Python library for Pozyx devices
A Python library to work with the pozyx indoor positioning system over USB.
This library works with both Python 2 and 3.
NOTE: Temporary version with I2C support, needs testing.
- Download and install Python. On Windows, make your life easier and make sure Python is in your PATH. A recommended install is therefore the Anaconda Suite by Continuum. If you’re going to follow the tutorials, you’ll need to install Python 3 for the python-osc support.
- Install the PySerial package. If you have pip installed, you can do this by writing pip install pyserial in your command line interface (cmd on Windows).
- Windows only install ST’s virtual COM driver. After running this installer, please run the correct driver package for your system, located in “C:\Program Files (x86)\STMicroelectronics\Software\Virtual comport driver”. Choose Win7 if you run Windows 7 or older. Choose Win8 for Windows 8 or newer. Run “dpinst_amd64.exe” on a 64-bit system, “dpinst_x86.exe”on a 32-bit system.
Installing this package
Just run pip install pypozyx
PyPozyx is now installed. To check whether it is: if you followed all the steps correctly, and know which port your Pozyx is on, the following code should work:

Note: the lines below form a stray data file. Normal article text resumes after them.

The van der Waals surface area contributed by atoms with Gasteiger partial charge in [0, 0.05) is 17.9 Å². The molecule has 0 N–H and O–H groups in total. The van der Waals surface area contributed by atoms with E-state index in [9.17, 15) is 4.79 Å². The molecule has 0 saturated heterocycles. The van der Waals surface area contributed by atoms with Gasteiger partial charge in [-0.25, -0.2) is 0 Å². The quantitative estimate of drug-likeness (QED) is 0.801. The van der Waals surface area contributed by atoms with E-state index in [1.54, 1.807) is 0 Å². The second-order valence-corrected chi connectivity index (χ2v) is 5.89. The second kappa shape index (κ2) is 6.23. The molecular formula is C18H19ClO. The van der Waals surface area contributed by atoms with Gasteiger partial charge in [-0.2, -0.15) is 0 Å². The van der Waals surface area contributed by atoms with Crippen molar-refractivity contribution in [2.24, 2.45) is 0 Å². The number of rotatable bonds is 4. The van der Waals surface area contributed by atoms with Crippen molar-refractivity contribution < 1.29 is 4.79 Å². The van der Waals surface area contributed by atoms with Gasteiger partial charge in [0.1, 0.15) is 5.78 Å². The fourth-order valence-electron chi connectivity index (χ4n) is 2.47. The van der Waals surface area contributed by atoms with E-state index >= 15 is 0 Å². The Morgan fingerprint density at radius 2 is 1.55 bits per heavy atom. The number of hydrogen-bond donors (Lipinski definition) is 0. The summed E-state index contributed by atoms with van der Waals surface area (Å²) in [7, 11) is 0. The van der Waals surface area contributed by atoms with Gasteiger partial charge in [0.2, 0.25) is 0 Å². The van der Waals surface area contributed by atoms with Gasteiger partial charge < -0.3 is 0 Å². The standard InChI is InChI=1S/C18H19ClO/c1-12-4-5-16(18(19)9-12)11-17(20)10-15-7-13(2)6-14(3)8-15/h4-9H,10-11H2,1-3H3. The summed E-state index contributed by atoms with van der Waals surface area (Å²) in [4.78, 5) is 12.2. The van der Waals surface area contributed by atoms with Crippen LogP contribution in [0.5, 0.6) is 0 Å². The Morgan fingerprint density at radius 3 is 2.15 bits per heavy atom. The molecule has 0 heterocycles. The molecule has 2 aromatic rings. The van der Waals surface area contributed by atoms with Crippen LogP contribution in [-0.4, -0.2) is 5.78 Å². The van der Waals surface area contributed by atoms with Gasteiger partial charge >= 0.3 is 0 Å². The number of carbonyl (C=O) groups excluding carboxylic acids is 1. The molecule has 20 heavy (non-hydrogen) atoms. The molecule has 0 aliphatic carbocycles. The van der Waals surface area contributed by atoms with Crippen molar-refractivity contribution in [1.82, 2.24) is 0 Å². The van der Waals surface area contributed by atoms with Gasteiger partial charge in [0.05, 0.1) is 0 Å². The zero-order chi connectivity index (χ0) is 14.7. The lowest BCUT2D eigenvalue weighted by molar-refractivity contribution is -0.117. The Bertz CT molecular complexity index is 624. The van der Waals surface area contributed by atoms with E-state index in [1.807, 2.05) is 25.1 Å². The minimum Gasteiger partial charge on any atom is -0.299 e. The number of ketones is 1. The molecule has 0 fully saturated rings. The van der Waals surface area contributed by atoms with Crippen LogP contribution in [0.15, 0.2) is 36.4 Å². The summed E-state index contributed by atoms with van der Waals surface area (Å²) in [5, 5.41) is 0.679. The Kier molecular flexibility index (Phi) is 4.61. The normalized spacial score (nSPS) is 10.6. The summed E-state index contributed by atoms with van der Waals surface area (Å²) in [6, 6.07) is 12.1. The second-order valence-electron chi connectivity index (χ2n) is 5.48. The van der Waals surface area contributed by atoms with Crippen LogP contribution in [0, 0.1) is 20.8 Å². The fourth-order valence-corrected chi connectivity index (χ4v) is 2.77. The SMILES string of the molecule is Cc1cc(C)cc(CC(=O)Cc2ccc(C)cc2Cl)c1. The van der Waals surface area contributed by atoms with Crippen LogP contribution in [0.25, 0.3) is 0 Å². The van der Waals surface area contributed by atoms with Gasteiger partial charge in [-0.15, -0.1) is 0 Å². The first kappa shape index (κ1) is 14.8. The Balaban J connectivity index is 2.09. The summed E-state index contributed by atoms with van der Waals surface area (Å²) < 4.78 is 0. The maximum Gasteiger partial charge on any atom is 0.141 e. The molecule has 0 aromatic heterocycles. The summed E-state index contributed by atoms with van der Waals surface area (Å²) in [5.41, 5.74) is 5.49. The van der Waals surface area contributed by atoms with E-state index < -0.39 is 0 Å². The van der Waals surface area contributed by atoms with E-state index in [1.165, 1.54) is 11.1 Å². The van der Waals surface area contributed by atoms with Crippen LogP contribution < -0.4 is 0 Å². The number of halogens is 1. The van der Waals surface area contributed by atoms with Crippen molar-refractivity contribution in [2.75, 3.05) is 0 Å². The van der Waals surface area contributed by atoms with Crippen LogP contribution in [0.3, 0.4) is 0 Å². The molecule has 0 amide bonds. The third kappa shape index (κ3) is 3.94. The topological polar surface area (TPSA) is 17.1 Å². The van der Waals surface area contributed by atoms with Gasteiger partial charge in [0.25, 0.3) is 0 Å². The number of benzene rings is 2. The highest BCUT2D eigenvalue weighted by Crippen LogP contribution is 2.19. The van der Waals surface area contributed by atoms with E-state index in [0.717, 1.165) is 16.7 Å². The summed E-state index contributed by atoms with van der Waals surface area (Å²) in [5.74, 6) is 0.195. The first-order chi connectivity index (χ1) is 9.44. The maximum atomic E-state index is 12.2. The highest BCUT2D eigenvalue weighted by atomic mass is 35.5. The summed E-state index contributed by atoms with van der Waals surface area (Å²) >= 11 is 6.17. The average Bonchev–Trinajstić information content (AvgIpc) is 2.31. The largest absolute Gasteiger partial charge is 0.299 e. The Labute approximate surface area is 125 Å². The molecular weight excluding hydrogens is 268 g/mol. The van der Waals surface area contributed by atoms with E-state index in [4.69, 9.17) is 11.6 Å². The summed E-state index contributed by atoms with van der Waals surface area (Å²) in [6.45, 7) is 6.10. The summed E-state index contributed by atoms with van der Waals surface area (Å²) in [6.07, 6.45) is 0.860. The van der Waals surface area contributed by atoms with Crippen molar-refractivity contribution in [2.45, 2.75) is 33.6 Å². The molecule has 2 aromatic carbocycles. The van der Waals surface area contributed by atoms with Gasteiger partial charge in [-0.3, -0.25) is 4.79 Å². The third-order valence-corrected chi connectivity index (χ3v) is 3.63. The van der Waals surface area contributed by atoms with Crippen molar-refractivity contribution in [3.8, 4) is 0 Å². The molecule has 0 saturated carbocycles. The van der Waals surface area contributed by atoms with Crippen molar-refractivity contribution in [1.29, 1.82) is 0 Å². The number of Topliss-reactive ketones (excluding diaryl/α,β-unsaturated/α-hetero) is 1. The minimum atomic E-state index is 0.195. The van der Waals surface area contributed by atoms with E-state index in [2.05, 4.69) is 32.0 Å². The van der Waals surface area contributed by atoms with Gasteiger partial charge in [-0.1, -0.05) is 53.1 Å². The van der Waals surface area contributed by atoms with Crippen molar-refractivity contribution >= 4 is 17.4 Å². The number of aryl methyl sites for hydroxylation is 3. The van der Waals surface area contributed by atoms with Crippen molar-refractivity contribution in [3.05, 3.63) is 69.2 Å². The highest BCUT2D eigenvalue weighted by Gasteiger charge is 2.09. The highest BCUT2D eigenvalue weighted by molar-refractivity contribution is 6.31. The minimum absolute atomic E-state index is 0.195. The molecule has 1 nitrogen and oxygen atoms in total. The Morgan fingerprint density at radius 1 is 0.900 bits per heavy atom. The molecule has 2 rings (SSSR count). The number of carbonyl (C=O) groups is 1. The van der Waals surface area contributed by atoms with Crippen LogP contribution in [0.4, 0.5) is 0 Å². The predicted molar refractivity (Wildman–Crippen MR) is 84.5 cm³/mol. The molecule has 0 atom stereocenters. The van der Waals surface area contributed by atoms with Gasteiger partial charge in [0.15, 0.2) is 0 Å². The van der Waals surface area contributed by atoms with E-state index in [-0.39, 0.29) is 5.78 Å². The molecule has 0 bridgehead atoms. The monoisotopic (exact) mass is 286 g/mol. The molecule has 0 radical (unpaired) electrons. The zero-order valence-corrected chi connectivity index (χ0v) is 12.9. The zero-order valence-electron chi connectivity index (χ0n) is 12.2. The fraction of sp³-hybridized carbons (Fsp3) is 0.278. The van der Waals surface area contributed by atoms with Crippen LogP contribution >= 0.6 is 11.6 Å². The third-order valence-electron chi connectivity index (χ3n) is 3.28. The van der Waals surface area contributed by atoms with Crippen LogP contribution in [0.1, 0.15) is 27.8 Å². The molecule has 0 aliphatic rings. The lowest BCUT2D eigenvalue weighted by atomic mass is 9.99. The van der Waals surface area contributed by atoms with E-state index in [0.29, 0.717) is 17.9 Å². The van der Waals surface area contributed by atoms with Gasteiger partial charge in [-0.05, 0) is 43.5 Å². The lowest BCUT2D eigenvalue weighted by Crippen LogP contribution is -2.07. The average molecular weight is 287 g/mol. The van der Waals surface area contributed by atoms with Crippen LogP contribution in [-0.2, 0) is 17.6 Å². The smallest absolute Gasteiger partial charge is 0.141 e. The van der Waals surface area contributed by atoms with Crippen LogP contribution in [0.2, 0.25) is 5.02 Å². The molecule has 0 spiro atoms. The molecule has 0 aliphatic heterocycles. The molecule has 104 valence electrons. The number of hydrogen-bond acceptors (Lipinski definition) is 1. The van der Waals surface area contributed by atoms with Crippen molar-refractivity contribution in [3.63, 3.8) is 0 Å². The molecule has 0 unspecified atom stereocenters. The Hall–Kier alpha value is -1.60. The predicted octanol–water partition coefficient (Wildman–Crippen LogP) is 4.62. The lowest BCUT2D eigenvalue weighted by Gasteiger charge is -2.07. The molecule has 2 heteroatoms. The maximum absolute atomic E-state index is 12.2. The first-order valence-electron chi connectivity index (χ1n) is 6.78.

from pypozyx import PozyxSerial port = 'COMX' # on UNIX systems this will be '/dev/ttyACMX' p = PozyxSerial(port)
If your port is correct and the serial connection to the Pozyx isn’t used by other software, this will run without any errors.
But! How do I know what port my Pozyx is on?
- You can see the COM ports on your system easily using Python with: python -c "from pypozyx import *;list_serial_ports()"
- NEW You can quickly find whether there’s a recognized Pozyx device using: python -c "from pypozyx import *;print(get_first_pozyx_serial_port())"
Documentation and examples
You can find the Python tutorials on our site. You probably got here from the getting started page
Documentation can be found here.
- This was originally a port of the Pozyx’s Arduino library, so most of the Arduino Library Documentation is transformable to this. The major difference is that you don’t ever again need to pass along the length of the data you’re reading/writing. This is taken care of by the library through the Data and SingleRegister classes like so:
whoami = SingleRegister() pozyx.regRead(POZYX_WHO_AM_I, whoami) # which is pozyx.getWhoAmI(whoami)
- SingleRegister(value=0, size=1, signed=1) is basically an instance Data(, ‘B’), which functions as a single uint8_t. If you want to make your custom data, for a single register you can adapt the size and signed parameters, and for larger data structures you can use your own data formats. Data(*3, ‘BHI’), for example, creates a structure of 1 uint8_t, uint16_t and uint32_t. Writing and reading data using this example as a parameter will automatically read/write 7 bytes worth of data. To specify your own data formats, check the struct package documentation for Python 3 or Python 2.
- A more pythonic library would be nice, but isn’t in the works.
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